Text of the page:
As a growing number of companies around the world publish commitments to reduce their greenhouse-gas emissions in order to reach net zero, the pressure is on to ensure they live up to their claims. International Renewable Energy Certificates (I-RECs) can provide a certifiable way of proving corporate action to slash scope 2 emissions. Atlas Renewable Energy explains how.
Investor and regulatory scrutiny of climate risk is rising, and consumers and employees are increasingly factoring sustainability into their decisions. It’s no longer good enough to make ambiguous commitments. Indeed, proposed changes to the US’s Securities and Exchange Commission’s rules on reporting risk will mean that companies will need to provide detailed reporting of their climate-related risks, emissions, and net-zero transition plans. Similar measures are also underway in the European Union, Hong Kong, Japan, New Zealand, and the United Kingdom.
Among the proposed rules are better reporting of Scope 2 emissions, which are emissions generated by the energy a company consumes. Nearly 40% of the world’s greenhouse gas emissions can be traced to energy generation, which means taking action to reduce Scope 2 emissions is vitally important to limit global temperature rises.
Achieving this means tackling the carbon footprint of electricity use. While energy conservation measures and efficiency upgrades represent low-hanging fruit that companies can take advantage of to start slashing emissions, the real action comes from switching to clean electricity. By using and producing renewable energy, companies can take real action on climate change and meet increasingly stringent expectations from investors, regulators, and consumers.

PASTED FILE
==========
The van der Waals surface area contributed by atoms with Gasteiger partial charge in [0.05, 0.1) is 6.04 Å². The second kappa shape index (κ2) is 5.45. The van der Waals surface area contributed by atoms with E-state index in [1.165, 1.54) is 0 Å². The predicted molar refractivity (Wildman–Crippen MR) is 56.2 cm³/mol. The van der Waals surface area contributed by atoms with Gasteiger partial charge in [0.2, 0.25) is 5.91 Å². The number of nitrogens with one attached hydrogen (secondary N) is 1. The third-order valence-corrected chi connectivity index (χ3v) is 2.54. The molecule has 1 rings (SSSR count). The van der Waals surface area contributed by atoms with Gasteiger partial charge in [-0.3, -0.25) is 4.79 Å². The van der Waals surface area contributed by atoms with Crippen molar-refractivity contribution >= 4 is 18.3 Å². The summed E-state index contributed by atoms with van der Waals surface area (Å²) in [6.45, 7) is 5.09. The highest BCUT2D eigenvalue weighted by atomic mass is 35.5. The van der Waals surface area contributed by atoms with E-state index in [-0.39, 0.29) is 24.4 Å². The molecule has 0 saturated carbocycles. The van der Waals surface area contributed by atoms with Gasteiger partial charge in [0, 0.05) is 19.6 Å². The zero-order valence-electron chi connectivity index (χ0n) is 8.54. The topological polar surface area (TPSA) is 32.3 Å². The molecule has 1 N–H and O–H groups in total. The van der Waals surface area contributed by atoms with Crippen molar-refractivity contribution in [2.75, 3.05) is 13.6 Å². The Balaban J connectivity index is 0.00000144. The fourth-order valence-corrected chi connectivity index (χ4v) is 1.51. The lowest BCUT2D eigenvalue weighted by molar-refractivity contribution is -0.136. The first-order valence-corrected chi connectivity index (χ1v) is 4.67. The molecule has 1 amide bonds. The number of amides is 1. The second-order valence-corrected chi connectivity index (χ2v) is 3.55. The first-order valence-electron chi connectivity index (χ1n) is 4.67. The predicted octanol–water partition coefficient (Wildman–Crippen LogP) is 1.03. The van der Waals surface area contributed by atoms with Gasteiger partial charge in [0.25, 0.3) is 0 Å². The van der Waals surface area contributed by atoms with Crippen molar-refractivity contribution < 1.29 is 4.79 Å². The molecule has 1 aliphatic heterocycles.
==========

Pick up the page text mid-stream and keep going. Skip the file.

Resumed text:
However, many businesses are still unable to source renewable energy directly.
For example, this could be due to the small size of energy demand at a company’s numerous small, scattered facilities, which make it more challenging to execute contracted purchases. It could be a result of a lack of availability of renewable energy in countries in which the company has facilities, or it could be due to the type of electricity market or regulations in the location where the company operates.
While all markets will develop eventually, companies need a solution now.
In locations with limited or no opportunity to procure economically priced, commercial quantities of renewable electricity, and when a company has reached the limit of the energy demand reduction and renewable energy production it can achieve, the purchase of energy attribute certificates (EAC) enables them to cover the last mile towards 100% renewable energy. This allows them to reduce Scope 2 emissions, claim environmental attributes of renewable electricity, and meet sustainability commitments and goals.
The types of EACs available in each market differ, but for most of Atlas’s customers, the I-REC scheme is the most relevant.
The I-REC Standard is an internationally recognized method for electricity attribute allocation. Each I-REC represents the unique ownership of 1 MWh of renewable energy that has been produced and injected into the grid.